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Officials say railroad safe way to ship propane

Tanker car safety measure made after Kingman, Ariz. incident
By: Stephanie Dumm, News Messenger Reporter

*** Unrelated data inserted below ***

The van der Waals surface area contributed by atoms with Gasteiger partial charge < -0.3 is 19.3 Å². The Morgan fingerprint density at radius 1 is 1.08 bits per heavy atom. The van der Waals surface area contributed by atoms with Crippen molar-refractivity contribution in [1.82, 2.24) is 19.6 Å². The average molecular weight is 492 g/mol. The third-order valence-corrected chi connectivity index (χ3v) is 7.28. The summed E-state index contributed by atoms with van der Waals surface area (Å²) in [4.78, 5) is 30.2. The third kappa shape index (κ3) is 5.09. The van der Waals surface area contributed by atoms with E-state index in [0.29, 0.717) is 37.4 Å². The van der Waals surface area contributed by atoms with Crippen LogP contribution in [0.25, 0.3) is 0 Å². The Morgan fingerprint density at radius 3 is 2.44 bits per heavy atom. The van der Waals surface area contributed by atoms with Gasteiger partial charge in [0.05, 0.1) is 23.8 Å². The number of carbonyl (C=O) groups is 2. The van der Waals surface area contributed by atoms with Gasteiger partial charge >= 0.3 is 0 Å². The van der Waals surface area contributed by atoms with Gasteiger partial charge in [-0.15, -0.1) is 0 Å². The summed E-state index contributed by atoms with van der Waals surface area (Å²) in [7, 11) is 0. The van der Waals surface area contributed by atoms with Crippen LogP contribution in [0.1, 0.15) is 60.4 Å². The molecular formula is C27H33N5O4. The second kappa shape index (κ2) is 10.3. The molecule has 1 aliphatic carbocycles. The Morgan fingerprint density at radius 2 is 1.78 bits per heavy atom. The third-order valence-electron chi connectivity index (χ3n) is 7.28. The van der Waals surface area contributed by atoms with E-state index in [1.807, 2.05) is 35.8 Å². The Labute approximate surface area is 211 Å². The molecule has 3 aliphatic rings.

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Changes made to train tanker cars that transport hazardous materials may have prevented a catastrophic explosion during last week’s train tanker fire. So said Chuck Osterman, the city of Kingman, Ariz.’s fire chief. He said changes to both tank design and firefighting tactics were made following the explosion of a train tanker containing propane on July 5, 1973 in Kingman. On that day in Kingman, two workers were getting ready to offload the tankers into a storage tank, when a propane leak occurred. The two workers tried to tighten the leak, according to Osterman. “The best we can believe that happened is they were not using the non-sparking wrenches,” Osterman said. “It continued to leak and burn, which heated the car, and the valve activated like it should.” A BLEVE (boiling liquid expansive vapor explosion) then occurred, killing 11 firefighters and one of the men who had been working on the tank, according to Osterman. He said “a lot has transpired” since then in the way of tanker safety. “Government and industry did testing on tank cars, BLEVE’d them and saw what they could do to better design the tank cars, which I’m sure was a great benefit to the situation in Lincoln,” Osterman said. “They are double-walled now, to help absorb any flame impingement, and re-valved. They beefed up the bulkheads in front and in the rear.” The double-walling of the tanker cars is helpful to firefighters, according to Osterman. He said the National Fire Protection Association did a case study following the Kingman incident “so other fire departments throughout the world and country could learn from that.” “One of the reasons they did the double-wall and other changes is to allow more time to apply large volumes of water to cool the shell so it doesn’t rupture,” Osterman said. Aaron Hunt, a Union Pacific spokesman, told The News Messenger Monday that transporting hazardous materials such as propane is “very safe.” “Trains are a very safe way to ship freight of all different kinds,” Hunt said. The Lincoln propane tank that caught fire on Aug. 23 was dropped off at the downtown Nicolaus Road propane storage company, Northern Energy Propane, by Union Pacific on Aug. 21. “From that point on, Heritage had the tank cars in their possession,” Hunt said. “We don’t own the tank cars that were delivered and we don’t own the product that was in the tanks. The product had been purchased by Northern Energy.” Heritage Propane owns Northern Energy Propane. The shipment of hazardous materials, such as propane, is safe due to a few different reasons, according to Hunt. “This year, Union Pacific is investing $3.3 billion in its own infrastructure for maintenance,” Hunt said. “That means we are going to spend that private money on enhancing our track structure, replacing railroad ties and ballasts, so we can minimize any kind of incidents with trains.” Hunt said another reason was “security audits” that Union Pacific performs. “These are ongoing, we also fund a number of different training initiatives for the train crews,” Hunt said. “We take safety very seriously. It is an everyday focus for us.”